Dec 182010
 

PHOTO: GIL GRINSTEINER

Here in Michigan’s Upper Peninsula, we start getting snow in mid-November, though it doesn’t usually amount to much more than an inch at any given time until early December.

Then it has the look of permanent snow (the kind you deal with until March), and the cold settles in for the season. Thanks to living in an underground house, we don’t turn on our heater until that cold has fully arrived.

Living Underground

My wife, Anne, and I live with our daughter, Samantha (we call her Sam), in a 1,300-square-foot earthen home, also known as an underground house. The late date for firing up the furnace isn’t unusual for us. Early December isn’t even the latest we’ve turned on the furnace during the past decade. One year we waited until Dec. 24, and we only turned it on because we had the entire family coming for Christmas. It’s not that we enjoy shivering. Because our home is insulated by the earth around it, we simply don’t need regular heat until much later than most folks — even in the harsh, cold climate of the Upper Penninsula.

We moved to the Yoop (as most locals call it), more than a decade ago, and took a chance on an underground home. Though we had never been in an underground house before and were only familiar with them through MOTHER EARTH NEWS, it felt like the right thing to do.

If it weren’t underground, our home would be described as a ranch-style house. Picture a ranch home with three bedrooms and a sunken living room (we enjoy the fun of having a sunken living room in a sunken house) along the south wall, all with large bay windows to soak up passive solar heat. The kitchen, dining, bath and extra rooms lie along the back wall, and a woodburning stove sits in the middle of it all. That’s our house — with three sides below ground.

The house is made of concrete, glass and stone, and has wood siding and trim along the south face — on the few parts that stick out from ground level. As a result, it’s extremely well-insulated and is protected from the worst winter winds, which means it heats up nicely during the day with average sunlight, and holds heat extremely well overnight. We’ll throw a few logs in the woodstove when we get home from work and keep it going until we go to bed, just to brace the place against winter nights. That routine keeps us warm well into early December.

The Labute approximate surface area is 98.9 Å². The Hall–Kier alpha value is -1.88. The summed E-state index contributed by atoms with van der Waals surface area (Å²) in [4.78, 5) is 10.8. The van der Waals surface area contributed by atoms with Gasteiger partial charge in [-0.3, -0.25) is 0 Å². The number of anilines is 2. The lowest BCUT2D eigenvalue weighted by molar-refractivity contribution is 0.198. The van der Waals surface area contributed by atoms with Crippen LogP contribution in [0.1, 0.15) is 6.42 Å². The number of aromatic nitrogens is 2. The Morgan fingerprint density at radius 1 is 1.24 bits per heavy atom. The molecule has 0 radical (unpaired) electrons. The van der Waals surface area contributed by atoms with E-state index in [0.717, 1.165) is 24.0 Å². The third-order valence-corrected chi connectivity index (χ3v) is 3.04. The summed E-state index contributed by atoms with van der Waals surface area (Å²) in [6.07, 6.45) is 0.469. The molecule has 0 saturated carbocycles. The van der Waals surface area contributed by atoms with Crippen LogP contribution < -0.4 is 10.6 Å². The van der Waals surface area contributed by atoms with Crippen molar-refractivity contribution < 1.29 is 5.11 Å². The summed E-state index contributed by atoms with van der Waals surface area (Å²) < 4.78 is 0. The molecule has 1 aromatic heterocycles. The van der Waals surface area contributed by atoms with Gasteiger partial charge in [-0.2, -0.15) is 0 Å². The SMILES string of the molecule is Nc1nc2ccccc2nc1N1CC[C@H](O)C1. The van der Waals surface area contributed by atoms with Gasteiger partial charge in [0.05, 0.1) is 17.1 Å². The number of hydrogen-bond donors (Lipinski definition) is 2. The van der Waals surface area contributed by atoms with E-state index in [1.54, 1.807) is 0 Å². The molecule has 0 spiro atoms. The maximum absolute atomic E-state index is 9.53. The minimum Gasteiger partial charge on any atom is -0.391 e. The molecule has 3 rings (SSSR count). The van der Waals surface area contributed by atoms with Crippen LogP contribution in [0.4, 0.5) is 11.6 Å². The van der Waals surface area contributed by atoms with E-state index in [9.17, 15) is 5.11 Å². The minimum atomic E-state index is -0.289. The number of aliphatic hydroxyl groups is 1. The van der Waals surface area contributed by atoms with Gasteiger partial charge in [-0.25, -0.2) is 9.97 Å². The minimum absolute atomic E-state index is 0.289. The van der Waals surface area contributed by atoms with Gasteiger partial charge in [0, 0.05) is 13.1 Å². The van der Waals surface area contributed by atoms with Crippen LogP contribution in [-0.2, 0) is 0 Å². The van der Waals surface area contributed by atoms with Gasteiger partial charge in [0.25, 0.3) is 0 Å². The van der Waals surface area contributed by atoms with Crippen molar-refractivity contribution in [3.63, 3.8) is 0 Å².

Even then, it doesn’t take a lot of wood. We usually burn only five or six pieces a night; any more than that and the house gets uncomfortably hot. We’ve never burned a full cord of wood in any winter. And when we finally do need to turn on the heater, we use a traditional, high-efficiency electric furnace with a programmable thermostat. We can’t use gas heat underground because there isn’t enough ventilation for safe operation, but we’re happy with electric heat. Our electricity is renewable and, in this application, inexpensive. It’s supplied by hydropower from the nearby Menominee River, instead of from a coal source. We’ve not paid much more than $150 for a month’s heat, and that was during one especially frosty January when the mercury dipped below zero degrees and stayed there for several days. In case you’re doing the math, yes, that means we heat our three-bedroom, underground ranch that sits about five miles from Lake Michigan for about $500 a year. Better yet, it’s heated solely with a renewable resource. Not bad. Not bad at all.

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